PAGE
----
We love dogs and we appreciate our adopters, and nothing makes us happier than bringing together great people and great dogs. However, recently we have experienced a number of returns, in some cases years after adoption. As we have grown over the past several years, we have adopted out nearly 300 dogs. If even a small percentage of these dogs are returned, it creates burdens that our small, all-volunteer rescue simply cannot bear. Recent returns are straining our resources and causing a great deal of frustration, since we have not been able to pull many dogs from shelter euthanasia lists. As a result, we have had to rethink our return policy.

Simply put, we can no longer promise to take back dogs when adopters decide not to keep them any more. This makes us sad, since we feel that it means condemning dogs to an uncertain fate. The reality, however; is that millions of dogs face an uncertain fate every year, and we simply cannot save them all.

Our adoption contract states, “If at any time I feel unable to keep my dog, I will notify POPB. I understand that the rescue has limited resources and may not be able to take the dog back but will provide as much support as possible. I will do my best to seek help for behavior and veterinary issues, and if I determine that I absolutely cannot keep my dog, I will rehome him/her safely and responsibly.”

Here’s what that means. If an adopter is having trouble keeping a dog, we will do our best to help, but our resources are limited. We are all volunteers and all our dogs live in private foster homes. Unlike a public shelter, and many larger rescues, we have no paid staff and no kennel facility.

Although we cannot promise to rehome your dog or find a foster home for him or her, we want you to contact us if you are having trouble. We will try to help, to the best of our ability. If the dog has behavior issues, we will find trainers and/or behaviorists who can help. If the dog needs expensive veterinary treatment, we will look for resources. If an adopter needs to move, we will help look for dog-friendly housing.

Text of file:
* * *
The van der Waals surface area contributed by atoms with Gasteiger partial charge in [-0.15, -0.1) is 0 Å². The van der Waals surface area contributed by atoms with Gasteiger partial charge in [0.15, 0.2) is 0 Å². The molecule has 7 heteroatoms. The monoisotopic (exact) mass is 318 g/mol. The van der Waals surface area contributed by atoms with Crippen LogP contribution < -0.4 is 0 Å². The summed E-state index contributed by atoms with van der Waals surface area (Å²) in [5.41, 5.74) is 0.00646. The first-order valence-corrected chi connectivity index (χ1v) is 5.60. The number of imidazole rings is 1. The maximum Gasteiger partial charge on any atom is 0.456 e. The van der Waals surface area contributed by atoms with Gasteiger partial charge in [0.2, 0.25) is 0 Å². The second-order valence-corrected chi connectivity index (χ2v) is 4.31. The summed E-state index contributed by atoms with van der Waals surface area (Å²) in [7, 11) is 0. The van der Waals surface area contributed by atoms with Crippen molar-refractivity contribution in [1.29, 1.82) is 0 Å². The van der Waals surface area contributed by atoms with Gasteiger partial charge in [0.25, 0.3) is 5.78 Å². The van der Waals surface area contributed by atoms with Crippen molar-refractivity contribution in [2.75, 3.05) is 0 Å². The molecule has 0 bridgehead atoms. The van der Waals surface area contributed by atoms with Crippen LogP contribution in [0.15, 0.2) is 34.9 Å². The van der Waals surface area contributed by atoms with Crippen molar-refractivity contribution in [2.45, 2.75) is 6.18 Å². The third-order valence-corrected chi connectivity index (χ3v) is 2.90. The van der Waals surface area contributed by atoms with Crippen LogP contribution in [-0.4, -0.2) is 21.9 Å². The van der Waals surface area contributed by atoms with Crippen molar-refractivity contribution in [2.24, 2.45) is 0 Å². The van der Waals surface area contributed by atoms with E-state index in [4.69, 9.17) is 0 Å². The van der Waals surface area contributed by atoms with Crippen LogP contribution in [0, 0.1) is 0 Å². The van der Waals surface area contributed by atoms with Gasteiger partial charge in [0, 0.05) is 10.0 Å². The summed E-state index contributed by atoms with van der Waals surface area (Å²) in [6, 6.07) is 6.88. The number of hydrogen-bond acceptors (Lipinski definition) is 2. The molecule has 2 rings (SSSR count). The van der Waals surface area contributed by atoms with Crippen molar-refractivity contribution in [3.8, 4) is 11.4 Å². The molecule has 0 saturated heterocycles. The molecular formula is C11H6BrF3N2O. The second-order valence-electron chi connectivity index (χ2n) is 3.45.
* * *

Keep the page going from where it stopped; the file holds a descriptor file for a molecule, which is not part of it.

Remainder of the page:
We recognize that sometimes it is not possible for an adopter to keep the dog. In such cases, we will try to help with advice, support, and resources so the adopter can safely rehome the dog. We ask adopters to advertise the dog in their own networks, social media, and other outlets. We’re all volunteers, and we don’t have any more time than any of our adopters. Adopters know the dog best and are his or her best advocate and best hope for finding another good home.

In rare cases, we will be able to accept the dog back into our adoption program. For that to happen, we need a foster home, resources to care for him/her, and an evaluation that confirms that the dog has a sound temperament and is adoptable. We will also need evidence that the dog is up to date on vaccinations and is on monthly heartworm preventative. We will ask you to foster your dog (or find a new foster home) and also to cover the dog’s food and veterinary costs.

The bottom line is that when you adopt a dog – from us, another rescue, from a public shelter, or from a breeder – you accept responsibility for the dog’s welfare for the rest of his or her life, which can be 15 years or more. Regardless of your circumstances – whether you move, switch jobs, get married, get divorced, have children, or experience other major life changes – your dog still needs you. Please consider this carefully before you commit to adopting. It is not fair to ask us – all volunteers with our own dogs, jobs, kids, and complicated lives – to take on your responsibilities. And it is not fair to abandon a dog who loves you to an uncertain fate.